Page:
Doubting that Symitczek's blood pressure problems were directly causing the symptoms that he was experiencing, Dr. Cunningham recommended additional testing to “exclud[e] a cardiac etiology to his spells, ” as well as neurological and visual examinations. (AR 293.) Accordingly, Cunningham referred Symitczek to Dr. Sankar Bandyopadhyay, who saw him for a neurology consultation on October 5, 2011.

         Dr. Bandyopadhyay noted many of the same complaints that Symitczek made to Dr. Cunningham, and he developed an “extensive plan” for testing and follow-up. (AR 328-29, 331.) After a follow-up visit on April 9, 2012, Dr. Cunningham noted his own difficulty “find[ing] a specific cause for many of [Symitczek's] symptoms[, ] particularly the profound fatigue, hot flashes and sweats and other explanations for his headaches, ” advised Symitczek that he lacked any “explanation for his shortness of breath other than the usual etiologies particularly in the context of his chronic tobacco use.” (AR 286.)

         Another physician, Dr. Annette Faller, saw Symitczek for an internal medicine visit on October 16, 2012. Following that visit, Dr. Faller noted many of the same subjective, patternless “roller coaster” symptoms about which Symitczek had complained to other physicians, although this time including that he often wore sunglasses, including when in indoor locations with bright lights, because of headaches triggered by sensitivity to light. (AR 270.) In progress notes, Dr. Faller also remarked that “CT scans, ” “MRI scans, ” a “full evaluation” and “multiple studies” had been “unrevealing, ” concluding her notes with a recap of Symitczek's “fairly comprehensive workup.” (Id.)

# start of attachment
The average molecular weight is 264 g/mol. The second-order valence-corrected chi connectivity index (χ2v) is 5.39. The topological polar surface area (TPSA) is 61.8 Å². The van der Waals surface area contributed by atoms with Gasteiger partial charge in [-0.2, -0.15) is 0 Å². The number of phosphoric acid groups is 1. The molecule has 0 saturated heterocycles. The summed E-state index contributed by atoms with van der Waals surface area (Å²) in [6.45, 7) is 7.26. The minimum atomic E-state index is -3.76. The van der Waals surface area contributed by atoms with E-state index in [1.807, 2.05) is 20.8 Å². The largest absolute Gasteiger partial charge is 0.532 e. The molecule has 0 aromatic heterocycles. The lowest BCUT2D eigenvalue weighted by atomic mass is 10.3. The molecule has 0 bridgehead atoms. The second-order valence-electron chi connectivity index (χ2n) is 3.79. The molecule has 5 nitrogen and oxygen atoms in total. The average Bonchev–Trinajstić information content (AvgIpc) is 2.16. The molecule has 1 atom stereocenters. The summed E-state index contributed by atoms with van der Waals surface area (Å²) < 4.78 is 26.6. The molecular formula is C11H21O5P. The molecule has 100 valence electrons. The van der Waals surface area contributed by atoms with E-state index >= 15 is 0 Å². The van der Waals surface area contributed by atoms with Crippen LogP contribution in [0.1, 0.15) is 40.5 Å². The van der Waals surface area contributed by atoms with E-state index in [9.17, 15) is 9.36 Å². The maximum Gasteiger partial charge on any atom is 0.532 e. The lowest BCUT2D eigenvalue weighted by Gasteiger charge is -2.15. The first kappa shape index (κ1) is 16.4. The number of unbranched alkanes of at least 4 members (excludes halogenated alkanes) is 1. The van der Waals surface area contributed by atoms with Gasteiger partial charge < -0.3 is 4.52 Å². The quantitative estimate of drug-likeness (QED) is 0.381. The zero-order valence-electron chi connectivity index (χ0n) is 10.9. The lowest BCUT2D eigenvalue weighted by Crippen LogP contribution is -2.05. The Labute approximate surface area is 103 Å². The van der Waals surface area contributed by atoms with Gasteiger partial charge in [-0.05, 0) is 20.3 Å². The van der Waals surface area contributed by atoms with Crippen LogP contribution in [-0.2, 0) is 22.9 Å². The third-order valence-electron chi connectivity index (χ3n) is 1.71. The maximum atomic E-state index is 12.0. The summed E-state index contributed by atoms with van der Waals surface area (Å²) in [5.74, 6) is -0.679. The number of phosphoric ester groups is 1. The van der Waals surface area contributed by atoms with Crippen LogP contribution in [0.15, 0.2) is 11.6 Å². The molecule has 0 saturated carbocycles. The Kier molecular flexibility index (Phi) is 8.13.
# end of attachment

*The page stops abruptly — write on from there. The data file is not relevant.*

Dr. Faller saw Symitczek again on December 4, 2012. During that visit Symitczek reported largely unchanged symptoms, except for the addition of occasional numbness of his left arm and left leg, as well as additional difficulty sleeping. (AR 525.) After a physical therapy visit six days later at the referral of Dr. Faller, Ralph Tyler, PT, noted that it was “unlikely” that Symitczek's symptoms could be explained by “vestibular hypofunction.”[3](AR 617.)